The 56-year-old musician has applauded the 'Big For Your Boots' rapper for producing politically-charged tracks, and called on the rest of the pop world to use their platform to bemoan issues affecting the world.
Speaking to the Daily Star newspaper, the 'It Must Be Love' hitmaker said: ''I'd like to see someone writing a proper protest song, you don't hear much of that these days.
''I could see Stormzy doing that - he's already writing about that sort of thing. Not many bands are doing that.''
Meanwhile, Suggs recently revealed there's a chance his life story could be turned into a film.
The 'Our House' singer has held discussions about telling the tale of how his ska/pop band - which was formed in the late 1970s - made it to the top of the charts but nothing is concrete yet.
Speaking about the biopic, he said recently: ''It's just a rumour that's been going around, but there's definitely a story to be told there ... I couldn't see myself in Hollywood - more like Holloway!''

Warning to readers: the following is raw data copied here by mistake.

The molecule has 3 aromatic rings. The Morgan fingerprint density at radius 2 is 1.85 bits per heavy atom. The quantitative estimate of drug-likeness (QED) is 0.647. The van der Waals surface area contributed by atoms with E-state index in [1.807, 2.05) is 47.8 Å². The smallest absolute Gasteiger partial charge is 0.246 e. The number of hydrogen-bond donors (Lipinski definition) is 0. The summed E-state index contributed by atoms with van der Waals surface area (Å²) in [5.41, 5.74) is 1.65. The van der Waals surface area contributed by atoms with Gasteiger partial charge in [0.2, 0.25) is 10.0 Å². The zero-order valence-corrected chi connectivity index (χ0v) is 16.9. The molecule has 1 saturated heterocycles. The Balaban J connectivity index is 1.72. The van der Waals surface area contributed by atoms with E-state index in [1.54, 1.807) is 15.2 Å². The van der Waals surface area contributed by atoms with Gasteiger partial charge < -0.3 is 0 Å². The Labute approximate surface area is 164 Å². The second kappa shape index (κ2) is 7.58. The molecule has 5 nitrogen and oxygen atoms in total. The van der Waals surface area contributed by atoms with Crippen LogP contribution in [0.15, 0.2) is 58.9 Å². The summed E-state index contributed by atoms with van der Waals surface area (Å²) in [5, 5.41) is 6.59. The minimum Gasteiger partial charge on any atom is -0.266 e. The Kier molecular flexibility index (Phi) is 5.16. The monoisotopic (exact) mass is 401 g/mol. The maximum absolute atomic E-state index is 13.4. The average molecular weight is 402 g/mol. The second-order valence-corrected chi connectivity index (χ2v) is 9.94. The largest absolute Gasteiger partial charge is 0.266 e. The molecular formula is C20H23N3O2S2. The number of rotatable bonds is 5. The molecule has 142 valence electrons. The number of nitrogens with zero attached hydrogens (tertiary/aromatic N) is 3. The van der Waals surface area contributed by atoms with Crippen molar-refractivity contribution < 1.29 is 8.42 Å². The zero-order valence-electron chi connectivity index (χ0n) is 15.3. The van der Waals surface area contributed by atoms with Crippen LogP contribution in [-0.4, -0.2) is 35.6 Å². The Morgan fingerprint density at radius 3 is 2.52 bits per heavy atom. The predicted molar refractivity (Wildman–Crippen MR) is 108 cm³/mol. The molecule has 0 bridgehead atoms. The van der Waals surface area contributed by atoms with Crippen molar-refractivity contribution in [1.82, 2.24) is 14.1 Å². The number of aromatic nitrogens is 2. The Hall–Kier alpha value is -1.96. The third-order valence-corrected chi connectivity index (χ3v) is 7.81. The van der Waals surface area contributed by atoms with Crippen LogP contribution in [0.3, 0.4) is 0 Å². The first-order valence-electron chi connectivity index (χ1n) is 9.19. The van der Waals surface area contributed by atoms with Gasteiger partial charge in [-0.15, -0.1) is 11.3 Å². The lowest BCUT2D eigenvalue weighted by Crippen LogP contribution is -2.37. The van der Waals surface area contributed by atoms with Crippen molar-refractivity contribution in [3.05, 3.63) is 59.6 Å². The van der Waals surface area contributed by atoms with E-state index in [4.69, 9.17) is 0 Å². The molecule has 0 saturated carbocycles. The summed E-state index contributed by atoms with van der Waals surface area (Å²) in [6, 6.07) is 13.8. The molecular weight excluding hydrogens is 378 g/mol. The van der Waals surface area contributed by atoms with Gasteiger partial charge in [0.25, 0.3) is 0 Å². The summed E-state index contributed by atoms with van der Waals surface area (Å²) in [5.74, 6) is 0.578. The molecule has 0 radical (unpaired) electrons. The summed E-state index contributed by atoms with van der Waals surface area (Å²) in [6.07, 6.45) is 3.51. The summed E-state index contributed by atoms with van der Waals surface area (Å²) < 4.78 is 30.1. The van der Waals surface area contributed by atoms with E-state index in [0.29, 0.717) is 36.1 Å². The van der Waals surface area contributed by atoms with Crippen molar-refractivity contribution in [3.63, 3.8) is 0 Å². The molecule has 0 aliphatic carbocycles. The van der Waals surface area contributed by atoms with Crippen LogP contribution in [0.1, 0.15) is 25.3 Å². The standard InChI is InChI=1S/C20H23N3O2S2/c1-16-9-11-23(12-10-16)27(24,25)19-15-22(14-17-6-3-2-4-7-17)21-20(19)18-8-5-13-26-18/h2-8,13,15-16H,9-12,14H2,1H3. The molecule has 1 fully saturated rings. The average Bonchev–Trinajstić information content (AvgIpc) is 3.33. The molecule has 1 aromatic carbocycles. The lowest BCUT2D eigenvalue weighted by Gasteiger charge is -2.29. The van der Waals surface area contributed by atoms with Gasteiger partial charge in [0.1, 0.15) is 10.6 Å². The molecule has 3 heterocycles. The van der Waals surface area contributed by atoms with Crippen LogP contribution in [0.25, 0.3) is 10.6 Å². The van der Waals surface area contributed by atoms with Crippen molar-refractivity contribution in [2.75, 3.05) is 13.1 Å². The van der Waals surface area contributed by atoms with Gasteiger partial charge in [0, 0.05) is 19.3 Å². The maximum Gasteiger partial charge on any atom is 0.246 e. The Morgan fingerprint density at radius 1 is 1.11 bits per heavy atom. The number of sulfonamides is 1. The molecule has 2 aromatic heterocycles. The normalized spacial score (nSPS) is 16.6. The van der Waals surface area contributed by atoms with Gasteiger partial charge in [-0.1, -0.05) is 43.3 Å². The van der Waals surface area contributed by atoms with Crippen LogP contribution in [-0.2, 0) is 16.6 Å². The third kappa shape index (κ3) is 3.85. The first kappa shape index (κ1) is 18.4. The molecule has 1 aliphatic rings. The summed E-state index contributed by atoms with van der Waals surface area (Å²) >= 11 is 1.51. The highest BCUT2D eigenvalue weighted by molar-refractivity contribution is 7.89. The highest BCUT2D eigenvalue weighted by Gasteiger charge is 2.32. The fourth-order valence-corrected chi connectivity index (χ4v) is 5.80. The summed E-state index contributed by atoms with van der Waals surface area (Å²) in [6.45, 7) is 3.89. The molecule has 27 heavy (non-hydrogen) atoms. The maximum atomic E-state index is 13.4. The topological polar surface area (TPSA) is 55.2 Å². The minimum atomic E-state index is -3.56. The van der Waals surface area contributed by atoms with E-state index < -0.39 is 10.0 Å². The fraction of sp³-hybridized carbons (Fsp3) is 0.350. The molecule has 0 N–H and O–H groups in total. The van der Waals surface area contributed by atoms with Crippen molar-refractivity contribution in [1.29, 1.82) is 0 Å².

Suggs is being followed around by cameras for a new project though, as he is making a documentary entitled 'My Life Story' which will show what life is like on the road for him and his bandmates.
He shared ''It's called 'My Life Story' and follows me on the road, but it's also interspersed with some dramatised sections. It's looking pretty good.''
And his new one man show 'What A King Cnut... A Life in the Realm of Madness' is set to hit theatres in January.
Suggs will be heading out around the UK for a host of dates which will see him recount tales from his incredible career including getting vertigo when he performed with Madness on the roof of Buckingham Palace and the bizarre moment he watched his underpants fall to earth on David Bowie's driveway.
It follows Madness' notorious annual shindig, the 'House Of Fun Weekender', which takes place at Butlins Minehead from November 17 to 20, and the release of a new greatest hits album, 'Full House: The Very Best Of Madness' which comes out on 17 November.
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